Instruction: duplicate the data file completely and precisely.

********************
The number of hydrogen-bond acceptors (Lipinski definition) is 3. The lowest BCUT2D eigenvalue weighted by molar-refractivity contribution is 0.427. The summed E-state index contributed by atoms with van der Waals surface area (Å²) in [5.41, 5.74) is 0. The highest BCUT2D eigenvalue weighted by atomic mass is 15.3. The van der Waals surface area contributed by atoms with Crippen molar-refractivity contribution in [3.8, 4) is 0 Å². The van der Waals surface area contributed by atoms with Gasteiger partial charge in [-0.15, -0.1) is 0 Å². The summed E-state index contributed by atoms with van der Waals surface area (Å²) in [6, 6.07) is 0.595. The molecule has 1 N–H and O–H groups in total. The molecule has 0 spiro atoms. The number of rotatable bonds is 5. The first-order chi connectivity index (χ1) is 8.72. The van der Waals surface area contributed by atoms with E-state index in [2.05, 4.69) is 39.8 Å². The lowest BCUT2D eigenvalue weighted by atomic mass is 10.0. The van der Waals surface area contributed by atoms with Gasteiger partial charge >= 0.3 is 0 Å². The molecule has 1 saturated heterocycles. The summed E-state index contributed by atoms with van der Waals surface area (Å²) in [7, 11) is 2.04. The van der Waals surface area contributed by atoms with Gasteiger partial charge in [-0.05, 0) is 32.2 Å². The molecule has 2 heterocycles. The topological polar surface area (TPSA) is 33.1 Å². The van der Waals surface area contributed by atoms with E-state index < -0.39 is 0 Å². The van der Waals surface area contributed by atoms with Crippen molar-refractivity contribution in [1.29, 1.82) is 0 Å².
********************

The number of hydrogen-bond acceptors (Lipinski definition) is 3. The lowest BCUT2D eigenvalue weighted by molar-refractivity contribution is 0.427. The summed E-state index contributed by atoms with van der Waals surface area (Å²) in [5.41, 5.74) is 0. The highest BCUT2D eigenvalue weighted by atomic mass is 15.3. The van der Waals surface area contributed by atoms with Crippen molar-refractivity contribution in [3.8, 4) is 0 Å². The van der Waals surface area contributed by atoms with Gasteiger partial charge in [-0.15, -0.1) is 0 Å². The summed E-state index contributed by atoms with van der Waals surface area (Å²) in [6, 6.07) is 0.595. The molecule has 1 N–H and O–H groups in total. The molecule has 0 spiro atoms. The number of rotatable bonds is 5. The first-order chi connectivity index (χ1) is 8.72. The van der Waals surface area contributed by atoms with E-state index in [2.05, 4.69) is 39.8 Å². The lowest BCUT2D eigenvalue weighted by atomic mass is 10.0. The van der Waals surface area contributed by atoms with Gasteiger partial charge >= 0.3 is 0 Å². The molecule has 1 saturated heterocycles. The summed E-state index contributed by atoms with van der Waals surface area (Å²) in [7, 11) is 2.04. The van der Waals surface area contributed by atoms with Gasteiger partial charge in [-0.05, 0) is 32.2 Å². The molecule has 2 heterocycles. The topological polar surface area (TPSA) is 33.1 Å². The van der Waals surface area contributed by atoms with E-state index < -0.39 is 0 Å². The van der Waals surface area contributed by atoms with Crippen molar-refractivity contribution in [1.29, 1.82) is 0 Å².